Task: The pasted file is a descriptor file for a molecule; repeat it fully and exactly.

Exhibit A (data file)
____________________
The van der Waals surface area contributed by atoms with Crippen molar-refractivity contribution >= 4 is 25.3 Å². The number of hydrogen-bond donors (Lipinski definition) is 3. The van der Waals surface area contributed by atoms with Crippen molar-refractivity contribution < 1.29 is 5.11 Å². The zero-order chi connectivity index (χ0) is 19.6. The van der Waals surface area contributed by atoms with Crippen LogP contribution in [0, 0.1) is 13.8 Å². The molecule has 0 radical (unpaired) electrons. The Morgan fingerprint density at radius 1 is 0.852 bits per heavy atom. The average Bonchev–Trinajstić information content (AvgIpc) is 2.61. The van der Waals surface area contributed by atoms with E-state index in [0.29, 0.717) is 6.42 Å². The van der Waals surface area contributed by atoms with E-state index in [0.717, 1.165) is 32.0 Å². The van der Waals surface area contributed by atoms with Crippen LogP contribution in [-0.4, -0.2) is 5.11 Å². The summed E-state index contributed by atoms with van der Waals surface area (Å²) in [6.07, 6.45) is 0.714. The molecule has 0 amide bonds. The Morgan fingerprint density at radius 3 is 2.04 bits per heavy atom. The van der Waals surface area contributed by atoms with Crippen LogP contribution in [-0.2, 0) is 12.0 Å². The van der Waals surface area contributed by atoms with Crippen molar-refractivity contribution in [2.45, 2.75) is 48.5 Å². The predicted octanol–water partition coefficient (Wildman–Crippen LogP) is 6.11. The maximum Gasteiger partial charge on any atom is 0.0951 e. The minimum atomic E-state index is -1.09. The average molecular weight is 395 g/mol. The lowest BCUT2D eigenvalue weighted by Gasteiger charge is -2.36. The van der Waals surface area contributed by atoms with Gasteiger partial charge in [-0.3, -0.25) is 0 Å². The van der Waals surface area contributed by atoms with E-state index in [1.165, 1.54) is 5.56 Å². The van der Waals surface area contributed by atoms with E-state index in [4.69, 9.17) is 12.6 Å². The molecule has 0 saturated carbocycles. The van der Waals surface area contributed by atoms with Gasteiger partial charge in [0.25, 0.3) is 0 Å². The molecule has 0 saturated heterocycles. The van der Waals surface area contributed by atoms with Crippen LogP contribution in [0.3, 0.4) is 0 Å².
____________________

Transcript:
The van der Waals surface area contributed by atoms with Crippen molar-refractivity contribution >= 4 is 25.3 Å². The number of hydrogen-bond donors (Lipinski definition) is 3. The van der Waals surface area contributed by atoms with Crippen molar-refractivity contribution < 1.29 is 5.11 Å². The zero-order chi connectivity index (χ0) is 19.6. The van der Waals surface area contributed by atoms with Crippen LogP contribution in [0, 0.1) is 13.8 Å². The molecule has 0 radical (unpaired) electrons. The Morgan fingerprint density at radius 1 is 0.852 bits per heavy atom. The average Bonchev–Trinajstić information content (AvgIpc) is 2.61. The van der Waals surface area contributed by atoms with E-state index in [0.29, 0.717) is 6.42 Å². The van der Waals surface area contributed by atoms with E-state index in [0.717, 1.165) is 32.0 Å². The van der Waals surface area contributed by atoms with Crippen LogP contribution in [-0.4, -0.2) is 5.11 Å². The summed E-state index contributed by atoms with van der Waals surface area (Å²) in [6.07, 6.45) is 0.714. The molecule has 0 amide bonds. The Morgan fingerprint density at radius 3 is 2.04 bits per heavy atom. The van der Waals surface area contributed by atoms with Crippen LogP contribution in [-0.2, 0) is 12.0 Å². The van der Waals surface area contributed by atoms with Crippen molar-refractivity contribution in [2.45, 2.75) is 48.5 Å². The predicted octanol–water partition coefficient (Wildman–Crippen LogP) is 6.11. The maximum Gasteiger partial charge on any atom is 0.0951 e. The minimum atomic E-state index is -1.09. The average molecular weight is 395 g/mol. The lowest BCUT2D eigenvalue weighted by Gasteiger charge is -2.36. The van der Waals surface area contributed by atoms with Gasteiger partial charge in [-0.3, -0.25) is 0 Å². The van der Waals surface area contributed by atoms with E-state index in [1.165, 1.54) is 5.56 Å². The van der Waals surface area contributed by atoms with E-state index in [4.69, 9.17) is 12.6 Å². The molecule has 0 saturated carbocycles. The van der Waals surface area contributed by atoms with Gasteiger partial charge in [0.25, 0.3) is 0 Å². The molecule has 0 saturated heterocycles. The van der Waals surface area contributed by atoms with Crippen LogP contribution in [0.3, 0.4) is 0 Å².